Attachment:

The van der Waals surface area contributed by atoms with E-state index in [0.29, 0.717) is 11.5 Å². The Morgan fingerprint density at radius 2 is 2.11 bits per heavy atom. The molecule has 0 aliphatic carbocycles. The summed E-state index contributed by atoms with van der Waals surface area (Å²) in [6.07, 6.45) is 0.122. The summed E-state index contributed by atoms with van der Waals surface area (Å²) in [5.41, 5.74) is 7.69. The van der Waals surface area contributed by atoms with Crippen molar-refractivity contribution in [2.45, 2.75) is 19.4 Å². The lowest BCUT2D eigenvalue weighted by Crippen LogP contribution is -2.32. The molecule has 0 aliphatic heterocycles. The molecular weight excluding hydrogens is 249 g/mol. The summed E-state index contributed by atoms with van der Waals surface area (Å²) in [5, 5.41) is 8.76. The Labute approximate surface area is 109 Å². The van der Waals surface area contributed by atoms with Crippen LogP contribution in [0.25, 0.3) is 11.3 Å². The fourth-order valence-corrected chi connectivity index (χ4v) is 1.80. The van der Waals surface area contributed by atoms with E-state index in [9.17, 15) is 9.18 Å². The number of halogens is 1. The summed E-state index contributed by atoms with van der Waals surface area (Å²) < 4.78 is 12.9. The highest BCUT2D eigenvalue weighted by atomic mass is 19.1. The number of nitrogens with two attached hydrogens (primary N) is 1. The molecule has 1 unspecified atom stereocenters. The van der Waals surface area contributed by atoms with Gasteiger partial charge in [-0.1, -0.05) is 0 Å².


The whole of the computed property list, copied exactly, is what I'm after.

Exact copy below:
The van der Waals surface area contributed by atoms with E-state index in [0.29, 0.717) is 11.5 Å². The Morgan fingerprint density at radius 2 is 2.11 bits per heavy atom. The molecule has 0 aliphatic carbocycles. The summed E-state index contributed by atoms with van der Waals surface area (Å²) in [6.07, 6.45) is 0.122. The summed E-state index contributed by atoms with van der Waals surface area (Å²) in [5.41, 5.74) is 7.69. The van der Waals surface area contributed by atoms with Crippen molar-refractivity contribution in [2.45, 2.75) is 19.4 Å². The lowest BCUT2D eigenvalue weighted by Crippen LogP contribution is -2.32. The molecule has 0 aliphatic heterocycles. The molecular weight excluding hydrogens is 249 g/mol. The summed E-state index contributed by atoms with van der Waals surface area (Å²) in [5, 5.41) is 8.76. The Labute approximate surface area is 109 Å². The van der Waals surface area contributed by atoms with Crippen LogP contribution in [0.25, 0.3) is 11.3 Å². The fourth-order valence-corrected chi connectivity index (χ4v) is 1.80. The van der Waals surface area contributed by atoms with E-state index in [9.17, 15) is 9.18 Å². The number of halogens is 1. The summed E-state index contributed by atoms with van der Waals surface area (Å²) < 4.78 is 12.9. The highest BCUT2D eigenvalue weighted by atomic mass is 19.1. The number of nitrogens with two attached hydrogens (primary N) is 1. The molecule has 1 unspecified atom stereocenters. The van der Waals surface area contributed by atoms with Gasteiger partial charge in [-0.1, -0.05) is 0 Å².